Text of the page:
Bringing Brain-Based Learning Theories into the Classroom
There is a lot that science does not understand about the learning process, and specifically, brain based learning theories. Every person born is able to learn at some level. Babies develop an understanding that crying gets them something, for example. They use it as a tool to garner attention and food. The phrase brain-based learning sounds redundant because every style of education involves the brain. While that is true, not all teaching incorporates brain functioning into the learning process. To understand the difference, you must know more about how brain-based teaching works.
Cognitivism and conditioning
Most educational formats focus on conditioning or memory stimulation. Put simply, a teacher creates a stimulus to either invoke a response or develop a memory. When a student sits and listens to a lecture, a memory becomes etched into the mind. Reading text and taking notes further enhances that memory. The more times a person hears or sees something, the deeper the memory becomes. This is the basis for cognitivism.
Conditioning invokes a specific physical response to stimuli. A student learns to drive a car through practice. They get into the car, insert the key and turn it. The reward is the car starts. When they do this enough times, it becomes a habit. The driver automatically knows by turning the key, the car will start.
However, promoters of brain-based learning believe that cognitivism and conditioning interfere with what the brain is trying to do naturally and make learning more difficult.
Brain-based learning in the classroom
Brain-based learning is considered a comprehensive approach to instruction. Brain-based education offers a biologically driven classroom structure that corresponds to the functions of the human brain at different developmental levels. The practice engages the entire body to enhance the learning process.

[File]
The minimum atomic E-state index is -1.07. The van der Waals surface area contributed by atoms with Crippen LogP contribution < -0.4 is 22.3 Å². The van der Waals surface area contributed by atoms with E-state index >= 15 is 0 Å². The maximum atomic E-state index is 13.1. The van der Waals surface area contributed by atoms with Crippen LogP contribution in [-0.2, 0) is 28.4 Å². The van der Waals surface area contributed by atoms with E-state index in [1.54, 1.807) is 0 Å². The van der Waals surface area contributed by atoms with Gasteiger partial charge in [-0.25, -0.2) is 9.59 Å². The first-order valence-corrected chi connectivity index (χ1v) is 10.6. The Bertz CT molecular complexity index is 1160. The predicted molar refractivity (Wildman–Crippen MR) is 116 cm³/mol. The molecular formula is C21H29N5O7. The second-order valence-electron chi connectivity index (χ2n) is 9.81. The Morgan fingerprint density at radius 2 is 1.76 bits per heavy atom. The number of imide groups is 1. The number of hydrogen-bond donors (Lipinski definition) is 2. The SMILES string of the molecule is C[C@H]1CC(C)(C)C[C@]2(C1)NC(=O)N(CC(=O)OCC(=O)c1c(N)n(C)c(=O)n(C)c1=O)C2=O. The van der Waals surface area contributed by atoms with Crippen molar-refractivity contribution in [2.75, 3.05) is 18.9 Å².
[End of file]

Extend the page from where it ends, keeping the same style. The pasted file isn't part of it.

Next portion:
The basic theory behind brain-based learning is total body immersion in a topic. There are tips and tricks teachers use to help promote natural learning.
- Teachers must make use of the classroom space to arouse all senses. For example, build a rainforest simulation in the classroom while studying the environment of Central America. By placing stuffed animals around the forest, children automatically associate certain species with this theme. Students can go on safari during a class to learn more about the rainforest.
- Brain-based learning helps students relax in order to improve alertness. School is a challenging environment that often produces a stress response that can interfere with learning. Teaches play music, introduce soft scents and dim lighting to promote a stress free learning arena.
- Stimulate social skills to improve the experience. People retain better understanding of a concept when they utilize their social skills. Set up work groups around the room for discussion. The seating should be comfortable with soft chairs and even couches. The bulletin boards and wall decorations in this area should reflect the topic for total immersion. If learning about the rainforest, place cardboard trees and vines on the walls. Play the sound of rain falling in the background to add to the lesson.
- Make study challenging. The more complex and hands-on a teaching assignment is, the better the cognitive stimulation.
- Teachers need to introduce art and music into lessons. Artistic endeavors trigger images in the brain that reinforce complex ideas. If teaching students about the light bulb, drawing the individual components and labeling them helps instill the basic design. The use of color adds to the images. One bulb with a cool filament drawn in blue next to a bulb with a red-hot filament tells a story.
- Set up a learning folder for each child. Maintaining past work assignments provides tools for reflection. This is where kids store artwork, past tests and other elements of the learning process. They can look through the folders to self-assess their progress on a subject by comparing quizzes to see the improvement.
Brain-based education is about eliminating barriers and allowing the mind to work without distractions. Learning is not a foreign concept – it comes naturally. Studies show that a traditional lecture environment is less effective than immersion in a subject. The goal is to make the lesson memorable so the factual elements stick as well.Learn More: Click to view related resources.
- Leslie Owen Wilson, Ed. D., "Brainbased Education – An Overview," The Second Principle